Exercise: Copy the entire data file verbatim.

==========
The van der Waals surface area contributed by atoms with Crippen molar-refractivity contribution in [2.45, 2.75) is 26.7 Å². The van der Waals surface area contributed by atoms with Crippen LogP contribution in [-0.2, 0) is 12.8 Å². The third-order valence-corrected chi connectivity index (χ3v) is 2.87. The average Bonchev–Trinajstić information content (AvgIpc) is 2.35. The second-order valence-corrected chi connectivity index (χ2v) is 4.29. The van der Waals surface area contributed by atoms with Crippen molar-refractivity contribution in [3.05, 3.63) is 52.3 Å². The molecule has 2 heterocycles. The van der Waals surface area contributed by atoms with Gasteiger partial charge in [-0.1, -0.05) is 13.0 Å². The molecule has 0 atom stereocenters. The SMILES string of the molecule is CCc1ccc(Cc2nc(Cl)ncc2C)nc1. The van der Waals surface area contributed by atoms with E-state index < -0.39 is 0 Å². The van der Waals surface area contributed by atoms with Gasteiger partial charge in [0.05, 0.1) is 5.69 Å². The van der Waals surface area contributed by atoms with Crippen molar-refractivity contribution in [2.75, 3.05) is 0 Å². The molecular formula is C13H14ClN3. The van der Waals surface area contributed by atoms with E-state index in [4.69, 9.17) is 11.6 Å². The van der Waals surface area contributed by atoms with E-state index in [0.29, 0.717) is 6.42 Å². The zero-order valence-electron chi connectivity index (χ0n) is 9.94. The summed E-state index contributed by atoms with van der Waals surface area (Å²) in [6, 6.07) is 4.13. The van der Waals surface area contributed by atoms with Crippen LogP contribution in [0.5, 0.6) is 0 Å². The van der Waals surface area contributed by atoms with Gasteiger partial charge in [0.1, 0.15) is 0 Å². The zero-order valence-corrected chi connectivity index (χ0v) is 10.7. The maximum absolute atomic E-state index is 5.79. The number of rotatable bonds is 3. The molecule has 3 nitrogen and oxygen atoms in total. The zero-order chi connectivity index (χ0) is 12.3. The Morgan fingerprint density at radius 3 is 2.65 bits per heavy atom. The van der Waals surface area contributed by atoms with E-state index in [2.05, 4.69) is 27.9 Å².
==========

The van der Waals surface area contributed by atoms with Crippen molar-refractivity contribution in [2.45, 2.75) is 26.7 Å². The van der Waals surface area contributed by atoms with Crippen LogP contribution in [-0.2, 0) is 12.8 Å². The third-order valence-corrected chi connectivity index (χ3v) is 2.87. The average Bonchev–Trinajstić information content (AvgIpc) is 2.35. The second-order valence-corrected chi connectivity index (χ2v) is 4.29. The van der Waals surface area contributed by atoms with Crippen molar-refractivity contribution in [3.05, 3.63) is 52.3 Å². The molecule has 2 heterocycles. The van der Waals surface area contributed by atoms with Gasteiger partial charge in [-0.1, -0.05) is 13.0 Å². The molecule has 0 atom stereocenters. The SMILES string of the molecule is CCc1ccc(Cc2nc(Cl)ncc2C)nc1. The van der Waals surface area contributed by atoms with E-state index < -0.39 is 0 Å². The van der Waals surface area contributed by atoms with Gasteiger partial charge in [0.05, 0.1) is 5.69 Å². The van der Waals surface area contributed by atoms with Crippen molar-refractivity contribution in [2.75, 3.05) is 0 Å². The molecular formula is C13H14ClN3. The van der Waals surface area contributed by atoms with E-state index in [4.69, 9.17) is 11.6 Å². The van der Waals surface area contributed by atoms with E-state index in [0.29, 0.717) is 6.42 Å². The zero-order valence-electron chi connectivity index (χ0n) is 9.94. The summed E-state index contributed by atoms with van der Waals surface area (Å²) in [6, 6.07) is 4.13. The van der Waals surface area contributed by atoms with Crippen LogP contribution in [0.5, 0.6) is 0 Å². The van der Waals surface area contributed by atoms with Gasteiger partial charge in [0.1, 0.15) is 0 Å². The zero-order valence-corrected chi connectivity index (χ0v) is 10.7. The maximum absolute atomic E-state index is 5.79. The number of rotatable bonds is 3. The molecule has 3 nitrogen and oxygen atoms in total. The zero-order chi connectivity index (χ0) is 12.3. The Morgan fingerprint density at radius 3 is 2.65 bits per heavy atom. The van der Waals surface area contributed by atoms with E-state index in [2.05, 4.69) is 27.9 Å².